Monthly Archives: February 2018

Good Books on Science and Religion

These are some books on science and religion that I recommend. For more information click on one of the links below.

• Scott Atran ~ In Gods We Trust: The Evolutionary Landscape of Religion
• John H. Brooke ~ Science and Religion: Some Historical Perspectives (Canto Classics)
• John  Brooke & Geoffrey Cantor ~ Reconstructing Nature: The Engagement of Science…
• Paul Davies ~ The Mind of God: The Scientific Basis for a Rational World
• Willem Drees ~ Beyond the Big Bang: Quantum Cosmologies and God
• Stephen J. Gould ~ Rocks of Ages: Science and Religion in the Fullness of Life
• Sam Harris ~ Waking Up: A Guide to Spirituality Without Religion
• Kenneth Miller ~ Finding Darwin’s God: A Scientist’s Search for Common Ground
• Corey Powell ~ God in the Equation: How Einstein Transformed Religion
• Michael Shermer ~ How We Believe: Science, Skepticism, and the Search for God
• Michael Ruse ~ The Evolution-Creation Struggle
• Michael Ruse ~ Science and Spirituality: Making Room for Faith in the Age of Science
• Phil Torres ~ The End: What Science and Religion Tell Us about the Apocalypse

Communing with Nature: Is That How We Find Life’s Meaning?


Chris Crawford at Cologne Game Lab in 2011

My recent post elicited this thoughtful response from the game designer Chris Crawford. His thinking reminds me of Thoreau and the Taoists.

… The very question “What is the meaning of life?” raises my hackles, because the question has no intellectual substance. One might as well ask “What is the meaning of hamburgers?” My physicist-mind demands that I boil it down to something concrete, something — well, not tangible, but certainly something that I can nail down.

But when I attempt to translate the question into some form with a clear answer, I fail. Can we phrase it as, “What is the purpose of life?” That doesn’t help. “What is the significance of life?” No, that’s no good, either.

So I step back even further and ask “What would motivate a person to ask such a question in the first place?” Here I get my first solid answer: a person asking that question has no sense of purpose in life; they feel that they are wasting their life on petty, useless nonsense. They have no goal to aspire to, and the lack of that goal makes them feel that their life is an exercise in futility.

That’s something I can wrap my mind around. It immediately leads me to the realization that we have long had institutions designed to provide us with that answer: religion. A big guy named “God” has declared a purpose for us: we must seek to go to heaven, and we can accomplish this by obeying God’s dictates. My first problem with this idea is that it begs the question; once you get to heaven, what do you do next? What is the purpose of your existence once you have already attained the purpose laid down for you by God? Why continue existing without purpose? If the lack of purpose makes your life seem a waste, then why wouldn’t the lack of purpose in heaven make your afterlife seem a waste?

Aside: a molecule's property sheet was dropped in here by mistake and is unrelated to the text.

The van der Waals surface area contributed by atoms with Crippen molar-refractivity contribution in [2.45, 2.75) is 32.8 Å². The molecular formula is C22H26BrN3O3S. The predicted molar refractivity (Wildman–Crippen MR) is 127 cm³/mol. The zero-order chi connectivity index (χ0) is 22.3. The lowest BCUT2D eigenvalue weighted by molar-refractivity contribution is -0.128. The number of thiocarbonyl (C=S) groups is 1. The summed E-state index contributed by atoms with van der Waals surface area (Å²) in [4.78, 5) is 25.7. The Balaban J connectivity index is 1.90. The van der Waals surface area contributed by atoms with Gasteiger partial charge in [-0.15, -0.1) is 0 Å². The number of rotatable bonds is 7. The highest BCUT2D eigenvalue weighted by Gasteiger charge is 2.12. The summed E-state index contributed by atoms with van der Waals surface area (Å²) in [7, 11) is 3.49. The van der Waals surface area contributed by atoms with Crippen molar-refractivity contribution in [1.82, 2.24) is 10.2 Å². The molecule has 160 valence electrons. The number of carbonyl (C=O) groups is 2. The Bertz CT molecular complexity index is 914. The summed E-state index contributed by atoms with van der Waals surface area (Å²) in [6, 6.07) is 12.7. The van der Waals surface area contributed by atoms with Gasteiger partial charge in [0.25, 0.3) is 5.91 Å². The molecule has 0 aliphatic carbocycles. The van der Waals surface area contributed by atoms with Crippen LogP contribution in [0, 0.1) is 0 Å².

One answer to this is that we shall have all of our wants satisfied in heaven. Great movies, the latest smartphones, sexual partners galore, and we can eat all we want without getting fat. Sounds pretty good. And it makes sense when you’re a starving peasant living in a filthy hovel. But it would seem that we moderns are pricing Heaven out of the market: we already have a great deal of that stuff already. Well, yes, I must admit that I still don’t have all those nubile nymphs fawning over me, nor can I eat all the chocolate ice cream I desire, but nevertheless I’m in pretty good shape.

Still, the deal is nicely packaged, loaded with all sorts of impressive rituals, ancient (and presumably correct) books, wise people offering their support, lots of friends, and plenty of patting on the back. For somebody who is too busy worrying about paying the mortgage and getting the latest video games for the kids, it’s a quick, simple solution that doesn’t require much intellectual effort.

If that works for somebody else, more power to them. But I’m not so desperate to grab the fast-food solution. If there really were a big shot named God, and he came to me and told me to shut up and do what he tells me to do, I might well knuckle under. But I’ve never seen this guy. All I have to go on is what some people say about what other people said about what other people said about what some people wrote about what they claim to have witnessed. If I were on a jury, I certainly wouldn’t convict anybody on hearsay evidence that far removed from the source. No, I don’t get off that easily.

My solution comes to me from a walk in the forest. I am fundamentally no different from the living creatures there. I am of the same fabric as the smallest germ or the biggest tree. I am akin to the little spider and Mr. Bear and the ducks in their enclosure. Sure, I’m different in many ways, but from a cosmic point of view, those differences are of little significance. Like them, I am born, live, strive, and die.

Here we collide with human vanity. “How dare you call me a spider!” the indignant human sputters. “I’m different! I have an immortal soul!” A less religious person might not claim a soul — he’ll merely claim “consciousness”. That’s really just the modern euphemism for “soul”. I’ll not be distracted by such a silly exercise in vanity. I’ll not swaddle myself in the comforting robes of self-importance.

I see no problem identifying myself with other living creatures. That realization doesn’t diminish me; it exalts me by making me part of a gigantic system. I am one with all the other DNA-creatures. I share their deepest makeup. I pursue goals very similar to the goals they pursue. Just like them, I’ll die someday. So what? It’s part of the unity I share with them. I find it more satisfying to realize that I am one with nature, and death is just one part of that unity. To reject death is to distance me from the majesty of earth’s biosphere. Why in the world would I want to do that?